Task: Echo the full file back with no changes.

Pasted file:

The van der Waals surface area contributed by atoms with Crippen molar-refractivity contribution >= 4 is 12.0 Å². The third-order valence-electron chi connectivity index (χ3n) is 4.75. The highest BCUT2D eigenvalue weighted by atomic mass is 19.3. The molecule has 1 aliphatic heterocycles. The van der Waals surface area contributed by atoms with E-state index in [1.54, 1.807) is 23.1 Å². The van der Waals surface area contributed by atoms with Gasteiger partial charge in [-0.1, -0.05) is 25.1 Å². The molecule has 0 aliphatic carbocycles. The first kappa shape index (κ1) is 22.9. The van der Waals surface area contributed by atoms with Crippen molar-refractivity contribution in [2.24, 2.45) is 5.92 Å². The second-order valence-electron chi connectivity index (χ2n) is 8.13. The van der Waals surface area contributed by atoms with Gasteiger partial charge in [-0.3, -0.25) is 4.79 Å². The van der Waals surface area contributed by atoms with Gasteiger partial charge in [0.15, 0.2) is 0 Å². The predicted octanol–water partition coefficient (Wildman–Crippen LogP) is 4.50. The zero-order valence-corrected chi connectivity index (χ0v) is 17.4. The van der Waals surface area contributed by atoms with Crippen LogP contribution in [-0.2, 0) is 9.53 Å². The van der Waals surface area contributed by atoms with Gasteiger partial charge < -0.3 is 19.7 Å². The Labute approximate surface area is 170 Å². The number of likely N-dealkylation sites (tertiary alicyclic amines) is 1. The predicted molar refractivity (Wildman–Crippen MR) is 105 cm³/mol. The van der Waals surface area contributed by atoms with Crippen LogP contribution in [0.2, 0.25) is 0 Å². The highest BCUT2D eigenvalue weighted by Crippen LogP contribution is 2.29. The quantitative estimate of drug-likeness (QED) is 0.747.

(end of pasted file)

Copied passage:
The van der Waals surface area contributed by atoms with Crippen molar-refractivity contribution >= 4 is 12.0 Å². The third-order valence-electron chi connectivity index (χ3n) is 4.75. The highest BCUT2D eigenvalue weighted by atomic mass is 19.3. The molecule has 1 aliphatic heterocycles. The van der Waals surface area contributed by atoms with E-state index in [1.54, 1.807) is 23.1 Å². The van der Waals surface area contributed by atoms with Gasteiger partial charge in [-0.1, -0.05) is 25.1 Å². The molecule has 0 aliphatic carbocycles. The first kappa shape index (κ1) is 22.9. The van der Waals surface area contributed by atoms with Crippen molar-refractivity contribution in [2.24, 2.45) is 5.92 Å². The second-order valence-electron chi connectivity index (χ2n) is 8.13. The van der Waals surface area contributed by atoms with Gasteiger partial charge in [-0.3, -0.25) is 4.79 Å². The van der Waals surface area contributed by atoms with Gasteiger partial charge in [0.15, 0.2) is 0 Å². The predicted octanol–water partition coefficient (Wildman–Crippen LogP) is 4.50. The zero-order valence-corrected chi connectivity index (χ0v) is 17.4. The van der Waals surface area contributed by atoms with Crippen LogP contribution in [-0.2, 0) is 9.53 Å². The van der Waals surface area contributed by atoms with Gasteiger partial charge < -0.3 is 19.7 Å². The Labute approximate surface area is 170 Å². The number of likely N-dealkylation sites (tertiary alicyclic amines) is 1. The predicted molar refractivity (Wildman–Crippen MR) is 105 cm³/mol. The van der Waals surface area contributed by atoms with Crippen LogP contribution in [0.2, 0.25) is 0 Å². The highest BCUT2D eigenvalue weighted by Crippen LogP contribution is 2.29. The quantitative estimate of drug-likeness (QED) is 0.747.